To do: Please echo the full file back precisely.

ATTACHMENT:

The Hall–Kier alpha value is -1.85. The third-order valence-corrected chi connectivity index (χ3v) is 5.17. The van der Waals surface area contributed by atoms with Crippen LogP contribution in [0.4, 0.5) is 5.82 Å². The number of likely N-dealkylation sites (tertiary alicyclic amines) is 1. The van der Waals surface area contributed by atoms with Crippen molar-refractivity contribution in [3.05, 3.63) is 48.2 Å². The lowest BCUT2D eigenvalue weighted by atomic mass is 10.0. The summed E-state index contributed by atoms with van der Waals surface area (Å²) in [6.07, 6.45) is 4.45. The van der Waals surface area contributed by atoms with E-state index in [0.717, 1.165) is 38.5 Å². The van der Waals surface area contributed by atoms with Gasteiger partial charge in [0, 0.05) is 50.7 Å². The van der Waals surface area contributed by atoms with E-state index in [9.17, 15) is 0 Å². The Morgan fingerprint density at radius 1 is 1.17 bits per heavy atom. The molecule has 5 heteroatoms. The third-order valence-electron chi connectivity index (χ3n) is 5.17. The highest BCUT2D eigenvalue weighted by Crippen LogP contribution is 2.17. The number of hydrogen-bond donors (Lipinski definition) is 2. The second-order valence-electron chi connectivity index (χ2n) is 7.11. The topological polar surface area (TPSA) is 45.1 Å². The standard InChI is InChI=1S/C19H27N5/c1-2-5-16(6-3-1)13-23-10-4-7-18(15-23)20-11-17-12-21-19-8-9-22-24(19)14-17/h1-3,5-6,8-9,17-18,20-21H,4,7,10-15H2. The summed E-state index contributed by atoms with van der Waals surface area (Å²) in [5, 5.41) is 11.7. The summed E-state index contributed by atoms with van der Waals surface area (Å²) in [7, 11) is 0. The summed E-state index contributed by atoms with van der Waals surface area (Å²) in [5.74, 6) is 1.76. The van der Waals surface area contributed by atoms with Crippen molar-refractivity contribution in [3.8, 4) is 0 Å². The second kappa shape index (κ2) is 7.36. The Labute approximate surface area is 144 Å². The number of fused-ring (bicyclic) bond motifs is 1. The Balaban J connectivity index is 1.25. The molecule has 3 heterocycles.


The Hall–Kier alpha value is -1.85. The third-order valence-corrected chi connectivity index (χ3v) is 5.17. The van der Waals surface area contributed by atoms with Crippen LogP contribution in [0.4, 0.5) is 5.82 Å². The number of likely N-dealkylation sites (tertiary alicyclic amines) is 1. The van der Waals surface area contributed by atoms with Crippen molar-refractivity contribution in [3.05, 3.63) is 48.2 Å². The lowest BCUT2D eigenvalue weighted by atomic mass is 10.0. The summed E-state index contributed by atoms with van der Waals surface area (Å²) in [6.07, 6.45) is 4.45. The van der Waals surface area contributed by atoms with E-state index in [0.717, 1.165) is 38.5 Å². The van der Waals surface area contributed by atoms with Gasteiger partial charge in [0, 0.05) is 50.7 Å². The van der Waals surface area contributed by atoms with E-state index in [9.17, 15) is 0 Å². The Morgan fingerprint density at radius 1 is 1.17 bits per heavy atom. The molecule has 5 heteroatoms. The third-order valence-electron chi connectivity index (χ3n) is 5.17. The highest BCUT2D eigenvalue weighted by Crippen LogP contribution is 2.17. The number of hydrogen-bond donors (Lipinski definition) is 2. The second-order valence-electron chi connectivity index (χ2n) is 7.11. The topological polar surface area (TPSA) is 45.1 Å². The standard InChI is InChI=1S/C19H27N5/c1-2-5-16(6-3-1)13-23-10-4-7-18(15-23)20-11-17-12-21-19-8-9-22-24(19)14-17/h1-3,5-6,8-9,17-18,20-21H,4,7,10-15H2. The summed E-state index contributed by atoms with van der Waals surface area (Å²) in [5, 5.41) is 11.7. The summed E-state index contributed by atoms with van der Waals surface area (Å²) in [7, 11) is 0. The summed E-state index contributed by atoms with van der Waals surface area (Å²) in [5.74, 6) is 1.76. The van der Waals surface area contributed by atoms with Crippen molar-refractivity contribution in [3.8, 4) is 0 Å². The second kappa shape index (κ2) is 7.36. The Labute approximate surface area is 144 Å². The number of fused-ring (bicyclic) bond motifs is 1. The Balaban J connectivity index is 1.25. The molecule has 3 heterocycles.